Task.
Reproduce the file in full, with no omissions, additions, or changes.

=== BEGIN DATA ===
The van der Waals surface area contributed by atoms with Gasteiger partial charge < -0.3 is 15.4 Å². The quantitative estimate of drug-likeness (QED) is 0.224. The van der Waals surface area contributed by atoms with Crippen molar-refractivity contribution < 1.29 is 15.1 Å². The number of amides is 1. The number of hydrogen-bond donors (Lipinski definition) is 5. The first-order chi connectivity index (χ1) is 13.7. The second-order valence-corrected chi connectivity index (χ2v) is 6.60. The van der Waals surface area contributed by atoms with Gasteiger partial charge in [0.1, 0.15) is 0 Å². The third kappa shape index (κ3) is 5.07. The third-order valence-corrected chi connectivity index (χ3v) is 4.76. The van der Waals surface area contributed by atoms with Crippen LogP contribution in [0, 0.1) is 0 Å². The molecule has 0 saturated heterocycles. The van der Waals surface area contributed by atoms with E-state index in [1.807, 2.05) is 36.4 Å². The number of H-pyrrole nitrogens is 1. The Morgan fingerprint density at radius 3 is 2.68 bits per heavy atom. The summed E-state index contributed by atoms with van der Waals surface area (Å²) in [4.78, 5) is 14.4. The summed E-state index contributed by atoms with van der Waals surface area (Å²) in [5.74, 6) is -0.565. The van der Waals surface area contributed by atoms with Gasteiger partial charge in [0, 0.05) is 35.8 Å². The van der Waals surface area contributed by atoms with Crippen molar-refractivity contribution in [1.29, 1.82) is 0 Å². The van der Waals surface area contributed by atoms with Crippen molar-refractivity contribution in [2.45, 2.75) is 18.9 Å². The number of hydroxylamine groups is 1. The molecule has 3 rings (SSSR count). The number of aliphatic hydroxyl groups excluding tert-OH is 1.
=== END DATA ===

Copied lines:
The van der Waals surface area contributed by atoms with Gasteiger partial charge < -0.3 is 15.4 Å². The quantitative estimate of drug-likeness (QED) is 0.224. The van der Waals surface area contributed by atoms with Crippen molar-refractivity contribution < 1.29 is 15.1 Å². The number of amides is 1. The number of hydrogen-bond donors (Lipinski definition) is 5. The first-order chi connectivity index (χ1) is 13.7. The second-order valence-corrected chi connectivity index (χ2v) is 6.60. The van der Waals surface area contributed by atoms with Gasteiger partial charge in [0.1, 0.15) is 0 Å². The third kappa shape index (κ3) is 5.07. The third-order valence-corrected chi connectivity index (χ3v) is 4.76. The van der Waals surface area contributed by atoms with Crippen LogP contribution in [0, 0.1) is 0 Å². The molecule has 0 saturated heterocycles. The van der Waals surface area contributed by atoms with E-state index in [1.807, 2.05) is 36.4 Å². The number of H-pyrrole nitrogens is 1. The Morgan fingerprint density at radius 3 is 2.68 bits per heavy atom. The summed E-state index contributed by atoms with van der Waals surface area (Å²) in [4.78, 5) is 14.4. The summed E-state index contributed by atoms with van der Waals surface area (Å²) in [5.74, 6) is -0.565. The van der Waals surface area contributed by atoms with Gasteiger partial charge in [0, 0.05) is 35.8 Å². The van der Waals surface area contributed by atoms with Crippen molar-refractivity contribution in [1.29, 1.82) is 0 Å². The van der Waals surface area contributed by atoms with Crippen molar-refractivity contribution in [2.45, 2.75) is 18.9 Å². The number of hydroxylamine groups is 1. The molecule has 3 rings (SSSR count). The number of aliphatic hydroxyl groups excluding tert-OH is 1.